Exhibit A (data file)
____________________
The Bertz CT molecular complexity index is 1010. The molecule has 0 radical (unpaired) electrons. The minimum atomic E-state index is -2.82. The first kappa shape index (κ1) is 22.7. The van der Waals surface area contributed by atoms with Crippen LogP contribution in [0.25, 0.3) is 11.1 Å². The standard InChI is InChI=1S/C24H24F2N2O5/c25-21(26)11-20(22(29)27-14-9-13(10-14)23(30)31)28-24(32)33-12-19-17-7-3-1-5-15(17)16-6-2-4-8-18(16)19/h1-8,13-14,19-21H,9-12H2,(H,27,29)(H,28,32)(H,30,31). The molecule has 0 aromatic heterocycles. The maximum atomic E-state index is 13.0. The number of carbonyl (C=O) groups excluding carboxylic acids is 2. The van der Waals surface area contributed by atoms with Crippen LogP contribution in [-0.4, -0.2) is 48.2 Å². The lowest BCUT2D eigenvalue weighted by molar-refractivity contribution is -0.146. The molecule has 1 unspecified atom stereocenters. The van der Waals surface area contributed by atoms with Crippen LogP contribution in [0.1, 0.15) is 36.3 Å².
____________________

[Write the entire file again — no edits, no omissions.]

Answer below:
The Bertz CT molecular complexity index is 1010. The molecule has 0 radical (unpaired) electrons. The minimum atomic E-state index is -2.82. The first kappa shape index (κ1) is 22.7. The van der Waals surface area contributed by atoms with Crippen LogP contribution in [0.25, 0.3) is 11.1 Å². The standard InChI is InChI=1S/C24H24F2N2O5/c25-21(26)11-20(22(29)27-14-9-13(10-14)23(30)31)28-24(32)33-12-19-17-7-3-1-5-15(17)16-6-2-4-8-18(16)19/h1-8,13-14,19-21H,9-12H2,(H,27,29)(H,28,32)(H,30,31). The molecule has 0 aromatic heterocycles. The maximum atomic E-state index is 13.0. The number of carbonyl (C=O) groups excluding carboxylic acids is 2. The van der Waals surface area contributed by atoms with Crippen LogP contribution in [-0.4, -0.2) is 48.2 Å². The lowest BCUT2D eigenvalue weighted by molar-refractivity contribution is -0.146. The molecule has 1 unspecified atom stereocenters. The van der Waals surface area contributed by atoms with Crippen LogP contribution in [0.1, 0.15) is 36.3 Å².